We read with great interest the editorial (1) and series of articles dealing with intracranial hypertension recently published in the Journal of Neuro-Ophthalmology. Gestational surrogacy, the process by which a genetically unrelated woman is implanted with an embryo, requires preparation with leuprolide acetate and estrogen. It is increasing as a management option for infertility. Intracranial hypertension is a rare adverse effect of sterility management with leuprolide acetate occurring after months or years of administration. We evaluated a 23-year-old multiparous woman being prepared for gestational surrogacy with injections, daily leuprolide acetate and twice weekly estrogen, who developed intracranial hypertension within 7 days of starting therapy. She developed gradual onset of holocephalic pounding headache that increased in intensity over the course of 1 week and was made worse by maneuvers that increase intracranial pressure such as laying flat. She also had blurry vision and binocular horizontal diplopia. She had been on this regimen the previous year for gestational surrogacy and tolerated it well. She was not obese and her weight had been stable.
Visual acuity was 20/20, right eye, and 20/25, left eye, with normal color vision (Hardy–Rand–Rittler plates) and confrontation visual field testing. Extraocular movements demonstrated a right sixth nerve paresis, and funduscopy revealed bilateral optic disc swelling. Brain magnetic resonance imaging and MR venography were normal. Lumbar puncture was significant for an opening pressure of 440 mm of water. Closing pressure was 100 mm of water following removal of 20 mL of cerebrospinal fluid. Her headache improved immediately after the lumbar puncture and continued to improve following cessation of hormone therapy.
Leuprolide acetate is a synthetic gonadotrophin-releasing hormone or luteinizing hormone–releasing hormone analog used to treat sterility in women and prostate cancer in men (2). More recently, it has been used for gestational surrogacy. There are 2 reports describing intracranial hypertension in patients taking leuprolide, one in a patient on pulsatile pump for 2 years for sterility management and in another following discontinuation of the drug after 5 months of treatment (3,4). Fraunfelder and Edwards (5) suggested that cases in their review lacked sufficient data to determine whether intracranial hypertension was due to leuprolide.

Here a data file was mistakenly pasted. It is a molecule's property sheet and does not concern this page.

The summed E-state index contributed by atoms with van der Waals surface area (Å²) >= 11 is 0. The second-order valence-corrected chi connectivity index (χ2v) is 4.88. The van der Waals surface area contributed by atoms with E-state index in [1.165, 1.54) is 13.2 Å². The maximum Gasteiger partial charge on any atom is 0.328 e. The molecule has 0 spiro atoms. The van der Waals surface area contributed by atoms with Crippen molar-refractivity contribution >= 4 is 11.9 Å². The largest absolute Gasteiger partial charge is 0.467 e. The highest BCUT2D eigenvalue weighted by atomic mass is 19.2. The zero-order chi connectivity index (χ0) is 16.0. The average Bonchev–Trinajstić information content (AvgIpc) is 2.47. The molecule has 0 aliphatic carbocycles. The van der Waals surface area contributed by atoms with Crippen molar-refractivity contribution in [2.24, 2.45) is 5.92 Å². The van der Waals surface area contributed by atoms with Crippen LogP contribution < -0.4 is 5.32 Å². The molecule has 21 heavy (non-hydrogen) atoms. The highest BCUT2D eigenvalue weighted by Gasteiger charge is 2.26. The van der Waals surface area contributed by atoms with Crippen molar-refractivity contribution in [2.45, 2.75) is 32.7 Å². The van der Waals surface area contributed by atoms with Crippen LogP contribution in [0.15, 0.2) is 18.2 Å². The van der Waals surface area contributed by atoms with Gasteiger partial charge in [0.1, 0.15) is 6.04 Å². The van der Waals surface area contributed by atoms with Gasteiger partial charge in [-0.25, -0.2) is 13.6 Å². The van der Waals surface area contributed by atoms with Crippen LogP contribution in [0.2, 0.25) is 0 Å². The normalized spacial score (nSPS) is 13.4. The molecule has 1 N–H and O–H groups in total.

In contrast, we documented intracranial hypertension occurring within 7 days of initiating treatment with leuprolide. The role of the two doses of estrogen she received and of previous treatment from previous gestational surrogacy is unclear. Although our patient was in the age group affected by idiopathic intracranial hypertension, she did not have associated comorbid conditions such as obesity or recent weight gain (6,7). Additionally, she improved rapidly with discontinuation of hormonal therapy suggesting that daily leuprolide likely induced the intracranial hypertension. Considering the increasing numbers of gestational surrogacy, the lack of similar case reports would imply that intracranial hypertension is a rare occurrence in this context. However, this diagnosis should be considered if a patient being prepared for surrogacy has new onset of headache, and a fundus examination should be performed to look for papilledema.
1. Wall M. Idiopathic Intracranial Hypertension and the Idiopathic Intracranial Hypertension Treatment Trial. J Neuroophthalmol. 2013;33:1–3.
2. Micromedex Healthcare Series. Greenwood Village, CO: Thomson Reuters Healthcare Inc. Available at: http://roger.ucsd.edu:80/record=b4385157~S9
. Accessed August 28, 2012.
3. Arber N, Shirin H, Fadila R, Melamed E, Pinkhas J, Sidi Y. Pseudotumor cerebri associated with leuprorelin acetate. Lancet. 1990;335:668.
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5. Fraunfelder F, Edwards R. Possible ocular adverse effects associated with leuprolide injections. JAMA. 1996;273:773–774.
6. Digre K. Idiopathic intracranial hypertension headache. Curr Pain Headache Rep. 2002;6:217–225.
7. Biousse V, Bruce B, Newman N. Update of the pathophysiology and management of idiopathic intracranial hypertension. J Neurol Neurosurg Psychiatry. 2012;83:488–494.